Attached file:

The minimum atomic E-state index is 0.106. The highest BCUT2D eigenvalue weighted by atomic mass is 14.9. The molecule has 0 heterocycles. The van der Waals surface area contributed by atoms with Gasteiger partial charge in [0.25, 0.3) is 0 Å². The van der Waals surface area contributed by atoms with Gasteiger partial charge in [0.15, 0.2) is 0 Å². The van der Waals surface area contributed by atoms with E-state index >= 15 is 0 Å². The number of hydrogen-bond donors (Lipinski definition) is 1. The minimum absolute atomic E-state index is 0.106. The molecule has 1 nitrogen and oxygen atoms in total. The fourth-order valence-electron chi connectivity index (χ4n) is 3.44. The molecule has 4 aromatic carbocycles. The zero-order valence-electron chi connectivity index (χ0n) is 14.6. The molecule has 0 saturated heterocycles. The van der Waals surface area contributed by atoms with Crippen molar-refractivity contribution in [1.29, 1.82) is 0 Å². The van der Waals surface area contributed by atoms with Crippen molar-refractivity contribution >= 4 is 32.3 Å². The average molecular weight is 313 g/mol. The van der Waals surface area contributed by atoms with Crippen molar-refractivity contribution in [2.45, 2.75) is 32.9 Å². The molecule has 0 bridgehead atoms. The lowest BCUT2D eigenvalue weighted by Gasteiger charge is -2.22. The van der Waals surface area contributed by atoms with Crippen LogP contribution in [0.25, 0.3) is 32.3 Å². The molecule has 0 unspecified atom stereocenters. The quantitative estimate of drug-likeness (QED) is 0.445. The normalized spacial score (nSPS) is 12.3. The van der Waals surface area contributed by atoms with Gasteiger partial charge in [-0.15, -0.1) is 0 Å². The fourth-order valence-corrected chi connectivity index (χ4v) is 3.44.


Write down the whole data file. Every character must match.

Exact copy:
The minimum atomic E-state index is 0.106. The highest BCUT2D eigenvalue weighted by atomic mass is 14.9. The molecule has 0 heterocycles. The van der Waals surface area contributed by atoms with Gasteiger partial charge in [0.25, 0.3) is 0 Å². The van der Waals surface area contributed by atoms with Gasteiger partial charge in [0.15, 0.2) is 0 Å². The van der Waals surface area contributed by atoms with E-state index >= 15 is 0 Å². The number of hydrogen-bond donors (Lipinski definition) is 1. The minimum absolute atomic E-state index is 0.106. The molecule has 1 nitrogen and oxygen atoms in total. The fourth-order valence-electron chi connectivity index (χ4n) is 3.44. The molecule has 4 aromatic carbocycles. The zero-order valence-electron chi connectivity index (χ0n) is 14.6. The molecule has 0 saturated heterocycles. The van der Waals surface area contributed by atoms with Crippen molar-refractivity contribution in [1.29, 1.82) is 0 Å². The van der Waals surface area contributed by atoms with Crippen molar-refractivity contribution >= 4 is 32.3 Å². The average molecular weight is 313 g/mol. The van der Waals surface area contributed by atoms with Crippen molar-refractivity contribution in [2.45, 2.75) is 32.9 Å². The molecule has 0 bridgehead atoms. The lowest BCUT2D eigenvalue weighted by Gasteiger charge is -2.22. The van der Waals surface area contributed by atoms with Crippen LogP contribution in [0.25, 0.3) is 32.3 Å². The molecule has 0 unspecified atom stereocenters. The quantitative estimate of drug-likeness (QED) is 0.445. The normalized spacial score (nSPS) is 12.3. The van der Waals surface area contributed by atoms with Gasteiger partial charge in [-0.15, -0.1) is 0 Å². The fourth-order valence-corrected chi connectivity index (χ4v) is 3.44.